US20100094424A1 - Adjustable intervertebral implant - Google Patents

Adjustable intervertebral implant Download PDF

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Publication number
US20100094424A1
US20100094424A1 US12/527,055 US52705508A US2010094424A1 US 20100094424 A1 US20100094424 A1 US 20100094424A1 US 52705508 A US52705508 A US 52705508A US 2010094424 A1 US2010094424 A1 US 2010094424A1
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United States
Prior art keywords
body member
ratchet
implant
ring
tooth form
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Granted
Application number
US12/527,055
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US8992617B2 (en
Inventor
William Woodburn
David Evans
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DePuy Synthes Products Inc
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Synthes USA LLC
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Priority to US89456807P priority Critical
Application filed by Synthes USA LLC filed Critical Synthes USA LLC
Priority to PCT/US2008/056898 priority patent/WO2008112923A1/en
Priority to US12/527,055 priority patent/US8992617B2/en
Assigned to SYNTHES (U.S.A.) reassignment SYNTHES (U.S.A.) ASSIGNMENT OF ASSIGNORS INTEREST (SEE DOCUMENT FOR DETAILS). Assignors: EVANS, DAVID, WOODBURN, WILLIAM
Publication of US20100094424A1 publication Critical patent/US20100094424A1/en
Assigned to SYNTHES USA, LLC reassignment SYNTHES USA, LLC CHANGE OF NAME (SEE DOCUMENT FOR DETAILS). Assignors: SYNTHES (U.S.A.)
Assigned to DePuy Synthes Products, LLC reassignment DePuy Synthes Products, LLC CHANGE OF NAME (SEE DOCUMENT FOR DETAILS). Assignors: HAND INNOVATIONS LLC
Assigned to HAND INNOVATIONS LLC reassignment HAND INNOVATIONS LLC ASSIGNMENT OF ASSIGNORS INTEREST (SEE DOCUMENT FOR DETAILS). Assignors: DEPUY SPINE, LLC
Assigned to DEPUY SPINE, LLC reassignment DEPUY SPINE, LLC ASSIGNMENT OF ASSIGNORS INTEREST (SEE DOCUMENT FOR DETAILS). Assignors: SYNTHES USA, LLC
Assigned to DePuy Synthes Products, Inc. reassignment DePuy Synthes Products, Inc. CHANGE OF NAME (SEE DOCUMENT FOR DETAILS). Assignors: DePuy Synthes Products, LLC
Application granted granted Critical
Publication of US8992617B2 publication Critical patent/US8992617B2/en
Assigned to HAND INNOVATIONS LLC reassignment HAND INNOVATIONS LLC CORRECTIVE ASSIGNMENT TO CORRECT THE INCORRECT APPL. NO. 13/486,591 PREVIOUSLY RECORDED AT REEL: 030359 FRAME: 0001. ASSIGNOR(S) HEREBY CONFIRMS THE ASSIGNMENT. Assignors: DEPUY SPINE, LLC
Assigned to DEPUY SPINE, LLC reassignment DEPUY SPINE, LLC CORRECTIVE ASSIGNMENT TO CORRECT THE INCORRECT APPLICATION NO. US 13/486,591 PREVIOUSLY RECORDED ON REEL 030358 FRAME 0945. ASSIGNOR(S) HEREBY CONFIRMS THE ASSIGNMENT. Assignors: SYNTHES USA, LLC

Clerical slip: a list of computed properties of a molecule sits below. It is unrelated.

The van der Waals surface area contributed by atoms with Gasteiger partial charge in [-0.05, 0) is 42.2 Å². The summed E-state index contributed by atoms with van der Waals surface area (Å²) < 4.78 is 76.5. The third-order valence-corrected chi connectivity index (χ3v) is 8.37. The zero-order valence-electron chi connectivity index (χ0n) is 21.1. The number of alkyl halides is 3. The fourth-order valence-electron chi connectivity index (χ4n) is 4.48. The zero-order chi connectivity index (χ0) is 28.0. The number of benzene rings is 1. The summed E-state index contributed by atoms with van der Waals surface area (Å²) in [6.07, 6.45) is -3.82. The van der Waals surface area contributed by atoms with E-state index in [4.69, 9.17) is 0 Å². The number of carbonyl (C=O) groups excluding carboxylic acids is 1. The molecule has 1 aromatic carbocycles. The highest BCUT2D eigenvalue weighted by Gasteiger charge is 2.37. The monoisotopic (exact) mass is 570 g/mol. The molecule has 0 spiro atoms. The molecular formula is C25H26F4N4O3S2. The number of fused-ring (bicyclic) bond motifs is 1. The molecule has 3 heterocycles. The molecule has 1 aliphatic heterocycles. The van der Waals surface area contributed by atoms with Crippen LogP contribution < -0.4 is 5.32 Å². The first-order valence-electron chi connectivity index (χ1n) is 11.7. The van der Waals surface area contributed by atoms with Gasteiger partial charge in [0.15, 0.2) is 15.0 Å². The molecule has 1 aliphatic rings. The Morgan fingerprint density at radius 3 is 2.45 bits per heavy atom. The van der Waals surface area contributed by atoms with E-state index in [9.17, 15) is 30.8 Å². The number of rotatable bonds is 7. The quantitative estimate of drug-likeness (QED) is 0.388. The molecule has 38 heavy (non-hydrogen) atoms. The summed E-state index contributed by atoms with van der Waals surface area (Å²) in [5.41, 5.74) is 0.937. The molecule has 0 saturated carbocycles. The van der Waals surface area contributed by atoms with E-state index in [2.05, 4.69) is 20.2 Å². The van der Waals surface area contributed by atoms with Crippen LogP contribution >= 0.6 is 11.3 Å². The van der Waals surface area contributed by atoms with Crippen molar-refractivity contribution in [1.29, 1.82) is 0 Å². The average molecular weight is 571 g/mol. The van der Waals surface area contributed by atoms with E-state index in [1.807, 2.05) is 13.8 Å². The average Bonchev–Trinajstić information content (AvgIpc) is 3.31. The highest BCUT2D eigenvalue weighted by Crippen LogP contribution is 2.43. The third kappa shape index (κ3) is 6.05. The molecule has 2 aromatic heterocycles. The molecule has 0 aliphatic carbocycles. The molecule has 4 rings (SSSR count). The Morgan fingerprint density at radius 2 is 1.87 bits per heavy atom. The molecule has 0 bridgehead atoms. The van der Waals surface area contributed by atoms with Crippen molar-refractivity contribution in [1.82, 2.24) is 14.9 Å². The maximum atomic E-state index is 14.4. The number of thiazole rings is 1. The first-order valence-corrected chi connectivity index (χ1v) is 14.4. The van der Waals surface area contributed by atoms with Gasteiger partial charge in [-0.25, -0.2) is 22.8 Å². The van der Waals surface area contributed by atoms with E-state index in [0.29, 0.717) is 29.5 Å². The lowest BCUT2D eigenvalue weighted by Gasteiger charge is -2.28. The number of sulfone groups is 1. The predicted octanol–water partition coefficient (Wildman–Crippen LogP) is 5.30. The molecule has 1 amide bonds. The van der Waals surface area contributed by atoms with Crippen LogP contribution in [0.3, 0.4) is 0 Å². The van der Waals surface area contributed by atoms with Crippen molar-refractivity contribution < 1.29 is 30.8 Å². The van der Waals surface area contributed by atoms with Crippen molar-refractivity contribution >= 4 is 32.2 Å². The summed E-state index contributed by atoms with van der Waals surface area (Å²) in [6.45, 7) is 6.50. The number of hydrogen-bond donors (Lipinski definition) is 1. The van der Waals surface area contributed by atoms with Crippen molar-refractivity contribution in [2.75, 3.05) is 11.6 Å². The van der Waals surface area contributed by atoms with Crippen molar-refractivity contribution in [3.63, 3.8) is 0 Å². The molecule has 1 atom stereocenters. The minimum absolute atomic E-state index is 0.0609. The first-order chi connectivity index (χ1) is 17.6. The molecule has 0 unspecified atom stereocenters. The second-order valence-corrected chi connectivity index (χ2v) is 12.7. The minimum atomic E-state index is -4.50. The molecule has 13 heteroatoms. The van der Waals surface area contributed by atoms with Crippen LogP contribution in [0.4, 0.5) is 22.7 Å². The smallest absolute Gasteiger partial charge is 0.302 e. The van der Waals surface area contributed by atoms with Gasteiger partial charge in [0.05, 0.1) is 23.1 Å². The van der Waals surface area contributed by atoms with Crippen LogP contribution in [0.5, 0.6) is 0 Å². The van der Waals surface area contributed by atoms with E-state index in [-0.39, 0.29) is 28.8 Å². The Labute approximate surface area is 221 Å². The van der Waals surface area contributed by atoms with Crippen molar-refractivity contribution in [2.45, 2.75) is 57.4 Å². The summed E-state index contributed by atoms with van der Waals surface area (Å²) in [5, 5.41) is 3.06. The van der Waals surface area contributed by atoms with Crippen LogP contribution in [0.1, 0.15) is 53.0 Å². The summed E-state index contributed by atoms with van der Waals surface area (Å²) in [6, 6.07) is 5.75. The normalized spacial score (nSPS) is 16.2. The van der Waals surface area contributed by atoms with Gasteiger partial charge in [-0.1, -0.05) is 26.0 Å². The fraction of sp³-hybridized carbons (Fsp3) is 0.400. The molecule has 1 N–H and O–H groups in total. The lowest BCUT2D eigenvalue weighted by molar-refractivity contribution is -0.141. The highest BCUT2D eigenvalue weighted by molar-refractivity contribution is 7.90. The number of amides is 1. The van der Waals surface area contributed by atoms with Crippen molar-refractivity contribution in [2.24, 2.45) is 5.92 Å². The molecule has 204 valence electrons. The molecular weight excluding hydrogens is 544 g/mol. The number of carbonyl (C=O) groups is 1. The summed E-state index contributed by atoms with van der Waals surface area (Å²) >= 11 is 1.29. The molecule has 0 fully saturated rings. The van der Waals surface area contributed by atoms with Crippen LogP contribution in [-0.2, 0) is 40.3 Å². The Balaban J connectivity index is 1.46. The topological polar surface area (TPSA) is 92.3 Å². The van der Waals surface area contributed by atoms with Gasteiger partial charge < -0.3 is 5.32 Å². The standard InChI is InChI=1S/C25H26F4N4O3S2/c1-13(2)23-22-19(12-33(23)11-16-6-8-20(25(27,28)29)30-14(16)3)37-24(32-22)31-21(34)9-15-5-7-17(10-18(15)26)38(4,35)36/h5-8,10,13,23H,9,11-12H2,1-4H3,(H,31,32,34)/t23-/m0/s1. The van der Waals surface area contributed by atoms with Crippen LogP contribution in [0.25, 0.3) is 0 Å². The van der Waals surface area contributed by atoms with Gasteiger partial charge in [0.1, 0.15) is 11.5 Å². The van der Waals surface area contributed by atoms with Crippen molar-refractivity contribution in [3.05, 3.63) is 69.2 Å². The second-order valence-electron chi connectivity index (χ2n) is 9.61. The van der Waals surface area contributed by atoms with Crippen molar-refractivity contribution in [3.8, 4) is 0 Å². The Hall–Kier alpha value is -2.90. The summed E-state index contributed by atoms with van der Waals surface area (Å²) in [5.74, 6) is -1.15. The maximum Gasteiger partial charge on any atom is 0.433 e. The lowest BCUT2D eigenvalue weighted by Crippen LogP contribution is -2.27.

Application status is Active legal-status Critical
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Abstract

An expandable intervertebral implant (10) includes a first member (20), a second member (40), and a collar operatively associated with the first and second members, wherein the collar includes a threaded mechanism so that rotation of the collar causes the second member to axially move with respect to the first member. The implant includes a ratchet mechanism (50, 80) so that when at least a predetermined amount of force is applied, the second member moves with respect to the first member in an axial, ratchet-type manner. The collar preferably includes a drive ring (50) rotatably attached to the first member and a ratchet ring (50) operatively associated with the drive ring. The ratchet ring includes an inner bore having at least one corresponding ratchet thread tooth form formed thereon for engaging a ratchet thread tooth form formed on the second member.

Description

    CROSS-REFERENCE TO RELATED APPLICATIONS
  • This application claims priority to U.S. provisional patent application Ser. No. 60/894,568, filed Mar. 13, 2007, the entire content of which is hereby incorporated by reference in its entirety.
  • BACKGROUND OF THE INVENTION
  • The present invention relates to an intervertebral implant, and, more particularly, to an adjustable height intervertebral implant that preferably enables the user to adjust the height of the implant utilizing ratchet-type adjustment and screw-type adjustment.
  • Degenerative disc disease or degeneration of a vertebral body often results in a loss of disc height, which in turn can cause, inter alia, facet and nerve impingement. One standard of care is to replace the damaged intervertebral disc with an intervertebral implant or a damaged portion or an entire vertebral body with an intervertebral implant. That is, after removal of a damaged intervertebral disk, a damaged nucleus pulpous of an intervertebral disk or a damaged portion or entire vertebral body, an intervertebral implant is inserted into the intervertebral space of two neighboring vertebral bodies or into the space created by removal of portions of or the entire vertebral body. Preferably the intervertebral implant restores the spine as much as possible to a natural state, i.e. to restore the original height of the intervertebral disk and thus the original distance between the two neighboring vertebral bodies or vertebral bodes in various levels of the spine.
  • BRIEF SUMMARY OF THE INVENTION